• Budgets of local governments. Gracie explained that the budgets of local governments determine the size of the tax pie, while individual assessments determine the size of the slice that must be swallowed by any particular property. In Chicago, 12 units of local government make up the composite tax rate, not just the City of Chicago, itself. So, even though the city’s property tax levy has increased dramatically since 2014 to begin to catch up on unfunded pension liabilities, taxes have not increased to the same degree. In 2017, the city and Chicago Public Schools accounted for 23 percent and 54 percent of the taxes collected in the city.
  • Market value. Gracie noted that discrepancies exist between the market values established by the assessor and purchase prices. She observed that Fritz Kaegi, the Democratic nominee for Cook County assessor, points to the list published by Crain’s Chicago Business of the 50 biggest property sales over the last five years. The purchase prices in those transactions amount to $17 billion, while the assessor’s market values total $7.8 billion.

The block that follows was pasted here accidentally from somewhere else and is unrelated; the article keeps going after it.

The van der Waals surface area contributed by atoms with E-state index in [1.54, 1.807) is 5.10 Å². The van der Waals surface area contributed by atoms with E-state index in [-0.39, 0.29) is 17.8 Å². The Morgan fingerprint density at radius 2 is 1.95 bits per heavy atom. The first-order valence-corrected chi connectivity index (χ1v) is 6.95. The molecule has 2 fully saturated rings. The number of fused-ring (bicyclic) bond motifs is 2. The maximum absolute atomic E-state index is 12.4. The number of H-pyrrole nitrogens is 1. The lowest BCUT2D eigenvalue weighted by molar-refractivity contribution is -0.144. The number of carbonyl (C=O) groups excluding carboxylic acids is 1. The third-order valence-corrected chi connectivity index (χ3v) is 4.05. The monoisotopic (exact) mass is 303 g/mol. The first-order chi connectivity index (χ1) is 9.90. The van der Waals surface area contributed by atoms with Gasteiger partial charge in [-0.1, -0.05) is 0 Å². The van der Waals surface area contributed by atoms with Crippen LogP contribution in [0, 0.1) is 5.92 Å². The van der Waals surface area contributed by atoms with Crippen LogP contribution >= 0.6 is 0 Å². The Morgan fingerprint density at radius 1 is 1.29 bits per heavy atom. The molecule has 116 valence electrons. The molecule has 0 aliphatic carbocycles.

Kaegi asserts that under valuation of commercial property in the Central Business District unfairly shifts the property tax burden on to residential taxpayers. He proposes to “mark to market” the values of these properties.

  • Classification. Elsewhere in Illinois, all property is assessed at 33 and one-third percent of market value. In Cook County, residential property is assessed at only 10 percent of market value while commercial property is assessed at 25 percent of market value.

    In the case of the 50 properties listed by Crain’s and cited by Kaegi, the assessments presumably total 25 percent of the assessor’s market value of $7.8 billion or $1.95 billion. Such assessments amount to 11.5 percent of the $17 billion purchase prices. This 11.5 percent level of assessment for the 50 commercial properties compares to 10 percent for residential properties.

    Gracie asserted that commercial property is only assessed at an unfairly low level, if one accepts that it is fair to assess commercial property 2 and-a-half times more highly than residential property. This classification system is governed by county ordinance, which is within the purview of the Cook County Board of Commissioners.